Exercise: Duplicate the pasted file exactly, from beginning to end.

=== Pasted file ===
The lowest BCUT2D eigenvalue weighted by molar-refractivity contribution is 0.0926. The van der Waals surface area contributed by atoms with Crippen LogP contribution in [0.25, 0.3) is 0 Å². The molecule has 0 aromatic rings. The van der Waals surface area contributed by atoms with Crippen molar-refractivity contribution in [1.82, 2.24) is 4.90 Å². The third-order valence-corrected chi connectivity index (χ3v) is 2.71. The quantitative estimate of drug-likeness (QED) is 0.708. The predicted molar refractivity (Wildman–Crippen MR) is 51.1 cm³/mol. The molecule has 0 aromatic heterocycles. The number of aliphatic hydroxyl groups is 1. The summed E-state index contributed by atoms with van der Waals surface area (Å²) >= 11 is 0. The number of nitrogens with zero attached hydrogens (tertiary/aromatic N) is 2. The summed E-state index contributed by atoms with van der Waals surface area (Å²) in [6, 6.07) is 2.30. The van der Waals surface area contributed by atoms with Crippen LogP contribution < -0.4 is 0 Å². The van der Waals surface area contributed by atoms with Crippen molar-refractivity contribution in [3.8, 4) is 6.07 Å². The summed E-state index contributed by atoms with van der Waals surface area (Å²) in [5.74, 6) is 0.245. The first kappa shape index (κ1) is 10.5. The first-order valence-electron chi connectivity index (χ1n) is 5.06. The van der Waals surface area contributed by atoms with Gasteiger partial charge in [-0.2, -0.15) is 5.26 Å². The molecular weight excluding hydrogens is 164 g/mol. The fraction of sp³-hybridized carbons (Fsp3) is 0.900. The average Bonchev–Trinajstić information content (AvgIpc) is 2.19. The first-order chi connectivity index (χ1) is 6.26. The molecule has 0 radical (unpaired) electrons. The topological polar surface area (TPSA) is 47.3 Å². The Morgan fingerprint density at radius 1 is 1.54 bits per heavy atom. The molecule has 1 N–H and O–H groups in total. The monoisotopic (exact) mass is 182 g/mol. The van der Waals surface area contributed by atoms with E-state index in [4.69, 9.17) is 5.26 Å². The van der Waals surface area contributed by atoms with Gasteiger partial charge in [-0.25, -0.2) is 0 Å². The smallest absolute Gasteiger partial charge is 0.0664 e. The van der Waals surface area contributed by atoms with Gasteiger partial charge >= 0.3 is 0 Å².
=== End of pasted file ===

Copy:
The lowest BCUT2D eigenvalue weighted by molar-refractivity contribution is 0.0926. The van der Waals surface area contributed by atoms with Crippen LogP contribution in [0.25, 0.3) is 0 Å². The molecule has 0 aromatic rings. The van der Waals surface area contributed by atoms with Crippen molar-refractivity contribution in [1.82, 2.24) is 4.90 Å². The third-order valence-corrected chi connectivity index (χ3v) is 2.71. The quantitative estimate of drug-likeness (QED) is 0.708. The predicted molar refractivity (Wildman–Crippen MR) is 51.1 cm³/mol. The molecule has 0 aromatic heterocycles. The number of aliphatic hydroxyl groups is 1. The summed E-state index contributed by atoms with van der Waals surface area (Å²) >= 11 is 0. The number of nitrogens with zero attached hydrogens (tertiary/aromatic N) is 2. The summed E-state index contributed by atoms with van der Waals surface area (Å²) in [6, 6.07) is 2.30. The van der Waals surface area contributed by atoms with Crippen LogP contribution < -0.4 is 0 Å². The van der Waals surface area contributed by atoms with Crippen molar-refractivity contribution in [3.8, 4) is 6.07 Å². The summed E-state index contributed by atoms with van der Waals surface area (Å²) in [5.74, 6) is 0.245. The first kappa shape index (κ1) is 10.5. The first-order valence-electron chi connectivity index (χ1n) is 5.06. The van der Waals surface area contributed by atoms with Gasteiger partial charge in [-0.2, -0.15) is 5.26 Å². The molecular weight excluding hydrogens is 164 g/mol. The fraction of sp³-hybridized carbons (Fsp3) is 0.900. The average Bonchev–Trinajstić information content (AvgIpc) is 2.19. The first-order chi connectivity index (χ1) is 6.26. The molecule has 0 radical (unpaired) electrons. The topological polar surface area (TPSA) is 47.3 Å². The Morgan fingerprint density at radius 1 is 1.54 bits per heavy atom. The molecule has 1 N–H and O–H groups in total. The monoisotopic (exact) mass is 182 g/mol. The van der Waals surface area contributed by atoms with E-state index in [4.69, 9.17) is 5.26 Å². The van der Waals surface area contributed by atoms with Gasteiger partial charge in [-0.25, -0.2) is 0 Å². The smallest absolute Gasteiger partial charge is 0.0664 e. The van der Waals surface area contributed by atoms with Gasteiger partial charge >= 0.3 is 0 Å².